Bojack Horseman Tackles the Suffering Artist Trope in a Standout Episode
"Good Damage" takes us inside the mind of Diane Nguyen.
SPOILER ALERT: This article discusses plot points of episode 10, season 6 of Bojack Horseman.
Bojack Horseman is a show filled with lovingly realized and complex characters, but none have moved me more than Diane Nguyen. Diane started the series as a sober voice of reason, a grounding presence in the zany chaos of Hollywoo. But she’s become so much more nuanced than that. Just as Bojack Horseman began as a Hollywood satire and developed into a stunning meditation on depression and loneliness, so too has Diane become a layered exploration of the woman writer.
Over the course of six seasons, we’ve seen Diane struggle: with her ill-fated marriage to Mr. Peanutbutter, in her career, and with her punishing crusade against those she deems unjust. Diane has long been desperate for her life to be about something, to find a deeper meaning and purpose.
But she has been plagued with false starts: her trip to Cordovia traumatizes her and sends her into a spiraling depression. Her journey to find herself in Vietnam is unsatisfying. And her attempts to hold abusive Hollywoo celebrities like Uncle Hanky and Vance Waggoner responsible are drowned out by a system that refuses to hold powerful men accountable.
So Diane suffers. With every self-righteous rant, with every unpopular opinion (restaurants shouldn’t just give you water during a drought!), she alienates herself because of her beliefs. But it’s okay, because that’s what writers do. Writers are truth-tellers, and their lived experience and pain are all building towards a powerful reckoning that will spin all their suffering into literary gold.
But as we’ve seen in season 6, Diane’s repeated attempts to write her book of essays have been stymied by anxiety. In “Good Damage”, the viewer is invited inside Diane’s mind, which is filled with the same scribbling animation we’ve previously seen in season four’s “Stupid Piece Of Sh*t.” Diane’s disorganized, self-defeating attempts to wrestle insights from her traumatic childhood have resulted in an epic case of writer’s block.
We saw this in the first half of season 6, which resulted in Diane finally dealing with her depression by going on anti-depressants. And they are working for the most part. She is living a satisfying, loving life with Guy in Chicago. But she still can’t seem to write. After weeks of blown deadlines and increasing frustration, Diane decides that the meds are the problem and abruptly quits them. This sends her into a dark, vomiting spiral of anxiety and depression where she still cannot write.
The only thing Diane can seem to crank out is “Ivy Tran: Food Court Detective”, a YA novel about a plucky young girl sleuth that contains none of the gravitas or insight Diane is chasing. When she’s in crisis, Guy sends the pages to Princess Carolyn, who flips out over the potential franchise.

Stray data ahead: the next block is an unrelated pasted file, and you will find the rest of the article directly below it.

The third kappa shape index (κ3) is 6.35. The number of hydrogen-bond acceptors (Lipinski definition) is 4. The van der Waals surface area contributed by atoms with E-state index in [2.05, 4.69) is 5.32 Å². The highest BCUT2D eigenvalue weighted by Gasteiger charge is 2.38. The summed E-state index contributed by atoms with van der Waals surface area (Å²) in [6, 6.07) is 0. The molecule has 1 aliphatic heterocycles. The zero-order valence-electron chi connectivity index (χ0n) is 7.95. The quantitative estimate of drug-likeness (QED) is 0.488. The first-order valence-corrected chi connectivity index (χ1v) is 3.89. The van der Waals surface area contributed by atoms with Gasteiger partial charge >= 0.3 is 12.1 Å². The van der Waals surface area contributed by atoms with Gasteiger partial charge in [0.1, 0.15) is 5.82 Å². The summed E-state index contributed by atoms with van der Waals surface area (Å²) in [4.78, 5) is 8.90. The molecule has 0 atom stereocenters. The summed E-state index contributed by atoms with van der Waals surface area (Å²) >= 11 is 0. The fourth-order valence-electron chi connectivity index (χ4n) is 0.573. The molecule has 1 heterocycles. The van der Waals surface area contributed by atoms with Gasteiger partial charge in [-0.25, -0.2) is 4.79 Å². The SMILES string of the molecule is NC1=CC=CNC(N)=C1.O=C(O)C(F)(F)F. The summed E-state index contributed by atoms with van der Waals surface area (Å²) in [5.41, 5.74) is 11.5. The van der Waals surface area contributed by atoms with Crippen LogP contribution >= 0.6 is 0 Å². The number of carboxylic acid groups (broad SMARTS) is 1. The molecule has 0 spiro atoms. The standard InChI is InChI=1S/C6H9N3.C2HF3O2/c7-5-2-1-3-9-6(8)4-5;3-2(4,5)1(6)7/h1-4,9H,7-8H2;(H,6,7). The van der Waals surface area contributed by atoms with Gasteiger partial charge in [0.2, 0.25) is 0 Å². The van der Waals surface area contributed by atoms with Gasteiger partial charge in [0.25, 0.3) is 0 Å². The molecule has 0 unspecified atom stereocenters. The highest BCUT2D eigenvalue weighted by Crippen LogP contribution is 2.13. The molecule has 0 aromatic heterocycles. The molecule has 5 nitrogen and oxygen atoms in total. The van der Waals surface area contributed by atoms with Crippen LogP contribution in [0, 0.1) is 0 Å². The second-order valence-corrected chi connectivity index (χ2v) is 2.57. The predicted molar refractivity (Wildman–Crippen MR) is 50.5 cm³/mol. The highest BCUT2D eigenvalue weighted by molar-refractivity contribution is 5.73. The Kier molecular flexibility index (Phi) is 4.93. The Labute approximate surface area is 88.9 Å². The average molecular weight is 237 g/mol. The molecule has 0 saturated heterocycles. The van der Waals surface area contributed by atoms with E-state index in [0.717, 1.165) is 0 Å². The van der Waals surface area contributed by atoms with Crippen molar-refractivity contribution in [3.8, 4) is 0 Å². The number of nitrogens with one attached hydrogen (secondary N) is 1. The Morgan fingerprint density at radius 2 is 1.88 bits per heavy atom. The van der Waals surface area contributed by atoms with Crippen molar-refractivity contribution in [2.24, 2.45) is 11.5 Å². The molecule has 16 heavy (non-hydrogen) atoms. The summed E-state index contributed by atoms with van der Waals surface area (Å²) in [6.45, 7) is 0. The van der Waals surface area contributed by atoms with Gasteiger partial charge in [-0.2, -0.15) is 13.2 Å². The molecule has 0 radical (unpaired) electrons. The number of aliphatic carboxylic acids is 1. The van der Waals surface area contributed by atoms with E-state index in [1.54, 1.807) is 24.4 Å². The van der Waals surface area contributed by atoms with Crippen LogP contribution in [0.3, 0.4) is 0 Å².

But that’s not what Diane wants. She’s been laboring under the delusion that to make truly great art, the artist must suffer. It’s a well worn and toxic ideal that equates suffering with hard work and success with spilling your guts onto the page (or stage or canvas). It’s something that plenty of artists do.
But not everyone has to do it that way. And Diane clearly she doesn’t want to, despite her protests. She wants to write a spunky YA novel, she wants to have fun. She wants to enjoy her life, but she struggles because she demands more of herself. In a heart to heart with Princess Carolyn, Diane says that if she doesn’t write her book of essays,
“That means that all the damage I got isn’t ‘good damage’. It’s just damage. I have gotten nothing out of it and all those years I was miserable was for nothing. I could have been happy this whole time and written books about girl detectives and been cheerful and popular had good parents, is that what you’re saying? What was it all for?!”
Princess Carolyn simply responds that she likes her book, and that she wants to live in a world where her daughter can read books (or enjoy movies) like the one Diane wrote. Diane demands a deeper meaning from her trauma and her pain, but often there is no deeper meaning. Shitty things happen. Bad childhoods happen.
Diane’s struggle echoes Bojack’s relationship to the corny sitcom that made him a star. Bojack has a love/hate relationship with the show that made him famous, and much of his journey has been to make people see him as more than just the horse from Horsin’ Around.
In the season 3 episode “That Went Well”, Diane tells Bojack “When I was a kid, I used to watch you on TV. And you know I didn’t have the best family. Things weren’t that great for me. But, for half an hour every week, I got to watch this show about four people who had nobody, who came together and became a family. And, for half an hour every week, I had a home, and it helped me survive.”
Princess Carolyn helps Diane realize that she doesn’t have to rehash and make sense of her trauma to write something that helps young girls like herself. Sometimes the only thing that makes it all a little bit better is escaping into a book like Ivy Tran: Food Court Detective. It’s a stunning breakthrough that allows Diane to carve out a healthy and successful path for her future. After all, Diane Nguyen has suffered enough. She deserves happiness.
It’s a truly cruel moment of bad timing that finds us saying goodbye to two of the most profoundly moving comedies of the last decade in the same week. But here we are, bidding farewell to both The Good Place andBojack Horseman within the span of 24 hours. Unlike The Good Place, Bojack has given us 8 final episodes which we can either binge immediately or take our time to enjoy. If you’re a Bojack fan, you already know what camp you’re in.
What a powerhouse episode from a truly unforgettable show.
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